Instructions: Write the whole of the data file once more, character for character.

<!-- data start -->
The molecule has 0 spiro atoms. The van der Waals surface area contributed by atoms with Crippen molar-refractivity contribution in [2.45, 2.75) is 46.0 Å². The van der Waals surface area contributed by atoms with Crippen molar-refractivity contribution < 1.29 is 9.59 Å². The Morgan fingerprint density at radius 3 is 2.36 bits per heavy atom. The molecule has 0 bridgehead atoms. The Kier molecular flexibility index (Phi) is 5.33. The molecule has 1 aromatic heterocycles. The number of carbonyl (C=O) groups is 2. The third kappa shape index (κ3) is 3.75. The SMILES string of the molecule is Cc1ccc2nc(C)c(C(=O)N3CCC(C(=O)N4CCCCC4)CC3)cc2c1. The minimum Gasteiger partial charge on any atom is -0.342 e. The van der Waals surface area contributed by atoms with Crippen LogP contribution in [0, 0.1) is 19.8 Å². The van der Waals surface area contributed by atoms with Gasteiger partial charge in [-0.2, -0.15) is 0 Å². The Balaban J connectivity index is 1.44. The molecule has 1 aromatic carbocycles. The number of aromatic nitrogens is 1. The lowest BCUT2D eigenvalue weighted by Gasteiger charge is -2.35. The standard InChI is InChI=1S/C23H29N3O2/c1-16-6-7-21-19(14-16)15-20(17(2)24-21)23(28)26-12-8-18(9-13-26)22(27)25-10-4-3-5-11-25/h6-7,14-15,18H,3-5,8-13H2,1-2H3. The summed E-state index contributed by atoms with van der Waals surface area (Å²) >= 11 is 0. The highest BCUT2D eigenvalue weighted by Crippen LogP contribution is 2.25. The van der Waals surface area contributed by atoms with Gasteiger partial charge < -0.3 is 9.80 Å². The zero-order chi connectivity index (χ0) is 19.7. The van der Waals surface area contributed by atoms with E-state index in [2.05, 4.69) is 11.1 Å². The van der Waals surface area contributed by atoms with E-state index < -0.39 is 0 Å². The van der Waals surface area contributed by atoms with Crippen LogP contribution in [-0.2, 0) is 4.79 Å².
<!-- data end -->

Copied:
The molecule has 0 spiro atoms. The van der Waals surface area contributed by atoms with Crippen molar-refractivity contribution in [2.45, 2.75) is 46.0 Å². The van der Waals surface area contributed by atoms with Crippen molar-refractivity contribution < 1.29 is 9.59 Å². The Morgan fingerprint density at radius 3 is 2.36 bits per heavy atom. The molecule has 0 bridgehead atoms. The Kier molecular flexibility index (Phi) is 5.33. The molecule has 1 aromatic heterocycles. The number of carbonyl (C=O) groups is 2. The third kappa shape index (κ3) is 3.75. The SMILES string of the molecule is Cc1ccc2nc(C)c(C(=O)N3CCC(C(=O)N4CCCCC4)CC3)cc2c1. The minimum Gasteiger partial charge on any atom is -0.342 e. The van der Waals surface area contributed by atoms with Crippen LogP contribution in [0, 0.1) is 19.8 Å². The van der Waals surface area contributed by atoms with Gasteiger partial charge in [-0.2, -0.15) is 0 Å². The Balaban J connectivity index is 1.44. The molecule has 1 aromatic carbocycles. The number of aromatic nitrogens is 1. The lowest BCUT2D eigenvalue weighted by Gasteiger charge is -2.35. The standard InChI is InChI=1S/C23H29N3O2/c1-16-6-7-21-19(14-16)15-20(17(2)24-21)23(28)26-12-8-18(9-13-26)22(27)25-10-4-3-5-11-25/h6-7,14-15,18H,3-5,8-13H2,1-2H3. The summed E-state index contributed by atoms with van der Waals surface area (Å²) >= 11 is 0. The highest BCUT2D eigenvalue weighted by Crippen LogP contribution is 2.25. The van der Waals surface area contributed by atoms with Gasteiger partial charge < -0.3 is 9.80 Å². The zero-order chi connectivity index (χ0) is 19.7. The van der Waals surface area contributed by atoms with E-state index in [2.05, 4.69) is 11.1 Å². The van der Waals surface area contributed by atoms with E-state index < -0.39 is 0 Å². The van der Waals surface area contributed by atoms with Crippen LogP contribution in [-0.2, 0) is 4.79 Å².